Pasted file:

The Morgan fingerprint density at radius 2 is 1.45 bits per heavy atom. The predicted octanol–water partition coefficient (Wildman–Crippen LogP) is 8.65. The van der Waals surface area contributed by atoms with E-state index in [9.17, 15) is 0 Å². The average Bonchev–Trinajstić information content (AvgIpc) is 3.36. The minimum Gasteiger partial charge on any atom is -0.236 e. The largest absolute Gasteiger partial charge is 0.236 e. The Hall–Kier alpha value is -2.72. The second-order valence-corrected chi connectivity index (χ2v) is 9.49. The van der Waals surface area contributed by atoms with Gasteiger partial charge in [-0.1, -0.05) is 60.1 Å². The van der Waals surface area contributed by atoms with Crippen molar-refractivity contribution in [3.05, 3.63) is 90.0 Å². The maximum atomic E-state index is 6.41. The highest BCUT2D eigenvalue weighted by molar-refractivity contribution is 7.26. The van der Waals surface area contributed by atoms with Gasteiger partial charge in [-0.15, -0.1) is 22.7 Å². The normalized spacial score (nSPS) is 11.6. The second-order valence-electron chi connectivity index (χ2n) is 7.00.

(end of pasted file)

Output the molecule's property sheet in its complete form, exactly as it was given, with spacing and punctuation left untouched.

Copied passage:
The Morgan fingerprint density at radius 2 is 1.45 bits per heavy atom. The predicted octanol–water partition coefficient (Wildman–Crippen LogP) is 8.65. The van der Waals surface area contributed by atoms with E-state index in [9.17, 15) is 0 Å². The average Bonchev–Trinajstić information content (AvgIpc) is 3.36. The minimum Gasteiger partial charge on any atom is -0.236 e. The largest absolute Gasteiger partial charge is 0.236 e. The Hall–Kier alpha value is -2.72. The second-order valence-corrected chi connectivity index (χ2v) is 9.49. The van der Waals surface area contributed by atoms with Gasteiger partial charge in [-0.1, -0.05) is 60.1 Å². The van der Waals surface area contributed by atoms with Crippen molar-refractivity contribution in [3.05, 3.63) is 90.0 Å². The maximum atomic E-state index is 6.41. The highest BCUT2D eigenvalue weighted by molar-refractivity contribution is 7.26. The van der Waals surface area contributed by atoms with Gasteiger partial charge in [-0.15, -0.1) is 22.7 Å². The normalized spacial score (nSPS) is 11.6. The second-order valence-electron chi connectivity index (χ2n) is 7.00.